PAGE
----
The Piazza della Repubblica is one of the most beautiful squares in Orvieto. It is located at the end of the main street Corso Cavour. The main buildings in the square are the Palazzo Comunale and the Sant’Andrea Church, where three different popes were crowned. Before the square was given its present name, it was called Piazza Maggiore.
Piazza della Repubblica Orvieto
Since its construction, Piazza della Repubblica has always been the civic centre of Orvieto. However, before the Duomo was built, it was also the centre of religious life, as the Sant’Andrea Church used to be the city’s main church.
In Roman times, this was probably also the site of the Roman Forum. Even earlier, in the Villanovan period, an Etruscan temple took up the space of the present church. In the 6th century an early Christian basilica was built on the same spot.
When Popes visited Orvieto in the Middle Ages, they entered the city through the Porta Maggiore and the Via della Cava. By the 12th century, all of the city’s important buildings stood on or near the square.
In the 13th century both the church and the Palazzo Comunale were restored. A red marble fountain was also built in the middle of the square. It was intended as a show fountain for the new aqueduct.
In the 14th century, the square lost its prominence. The construction of the cathedral and of Palazzo Papali moved the centre of the city to Piazza del Duomo. This was reinforced by the fact that the civil rulers lost much of their power after Orvieto was incorporated into the Papal State.
This situation lasted until the 16th century, when the square regained its importance.
The arch beneath the Palazzo Comunale that leads to Via Garibaldi was built in 1857 by the neo-classical architect Virginio Vespignani. This was done on the occasion of a visit by Pope Pius IX, who did not enter the city through the Porta Maggiore, as he used to do, but through the Porta Romana.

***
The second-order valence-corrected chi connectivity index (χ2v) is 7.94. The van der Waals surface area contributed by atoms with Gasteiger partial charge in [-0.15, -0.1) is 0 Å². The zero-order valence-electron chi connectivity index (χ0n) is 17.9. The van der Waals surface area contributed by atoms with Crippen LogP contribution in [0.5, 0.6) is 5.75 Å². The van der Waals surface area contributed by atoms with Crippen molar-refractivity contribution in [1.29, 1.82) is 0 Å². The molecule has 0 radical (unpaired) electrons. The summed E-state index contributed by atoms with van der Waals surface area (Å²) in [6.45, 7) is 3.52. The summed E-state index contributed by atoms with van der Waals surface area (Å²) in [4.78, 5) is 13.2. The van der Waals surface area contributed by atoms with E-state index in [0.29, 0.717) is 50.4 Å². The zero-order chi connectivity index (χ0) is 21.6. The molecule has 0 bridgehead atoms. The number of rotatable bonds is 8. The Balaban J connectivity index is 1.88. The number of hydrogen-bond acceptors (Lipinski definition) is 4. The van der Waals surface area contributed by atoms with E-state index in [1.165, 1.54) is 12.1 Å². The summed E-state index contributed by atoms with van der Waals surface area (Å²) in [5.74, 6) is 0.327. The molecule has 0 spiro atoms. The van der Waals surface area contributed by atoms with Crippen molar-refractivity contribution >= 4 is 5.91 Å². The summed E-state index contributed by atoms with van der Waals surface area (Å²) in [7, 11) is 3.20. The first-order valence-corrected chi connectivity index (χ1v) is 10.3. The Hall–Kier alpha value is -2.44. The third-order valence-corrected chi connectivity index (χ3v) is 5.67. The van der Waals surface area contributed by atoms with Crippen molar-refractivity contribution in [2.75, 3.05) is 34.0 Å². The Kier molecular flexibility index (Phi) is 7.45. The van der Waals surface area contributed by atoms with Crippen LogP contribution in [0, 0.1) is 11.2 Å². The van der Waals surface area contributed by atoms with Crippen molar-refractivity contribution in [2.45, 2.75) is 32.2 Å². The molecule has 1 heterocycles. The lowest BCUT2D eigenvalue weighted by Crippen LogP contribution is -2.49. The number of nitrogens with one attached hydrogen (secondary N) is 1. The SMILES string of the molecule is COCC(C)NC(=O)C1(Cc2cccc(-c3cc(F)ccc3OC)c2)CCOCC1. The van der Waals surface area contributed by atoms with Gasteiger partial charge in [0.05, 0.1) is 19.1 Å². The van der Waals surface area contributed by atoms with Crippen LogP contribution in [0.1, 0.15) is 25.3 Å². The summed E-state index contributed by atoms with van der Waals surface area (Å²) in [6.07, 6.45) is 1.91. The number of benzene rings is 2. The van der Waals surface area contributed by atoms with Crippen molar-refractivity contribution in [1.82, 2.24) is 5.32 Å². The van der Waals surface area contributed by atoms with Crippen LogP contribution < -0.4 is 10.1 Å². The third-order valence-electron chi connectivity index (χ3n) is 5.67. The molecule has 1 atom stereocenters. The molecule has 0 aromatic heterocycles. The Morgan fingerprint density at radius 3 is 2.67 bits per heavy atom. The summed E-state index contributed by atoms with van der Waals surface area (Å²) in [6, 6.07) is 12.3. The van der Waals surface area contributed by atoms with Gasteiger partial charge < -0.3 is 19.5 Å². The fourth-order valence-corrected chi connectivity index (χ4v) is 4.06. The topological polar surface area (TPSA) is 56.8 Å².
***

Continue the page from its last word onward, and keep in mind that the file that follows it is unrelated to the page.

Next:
Nowadays, it can again be seen as the central square of the city. It is also the terminus of the buses that run from the funiculare to the centre of Orvieto.
What to see
The Palazzo Comunale is the most prominent building in the square. This palace has undergone several restorations over the centuries and is actually still not completely finished. The architect who made the greatest contribution was Ippolito Scalzo. The arch under the Palazzo was added in the 19th century by Virginio Vespignani.
The Sant’Andrea Church is located where the Corso Cavour meets the Piazza della Repubblica. The official name of the church is Chiesa dei Santi Andrea e Bartolomeo. The oldest version of this church dates back to the 6th century and, until the Duomo was built, it was the city’s most important church.
Palazzo Ottaviani and Palazzo Ravizza
Across the square you can see the Palazzo Ottaviani, the current headquarters of the bank Cassa di Risparmio di Orvieto. Garibaldi once addressed the crowd here, as a commemorative plaque on the wall of the building confirms. The Palazzo Ravizza next door was restored in the 19th century by a student of Vespignani, Giacomo Paniconi.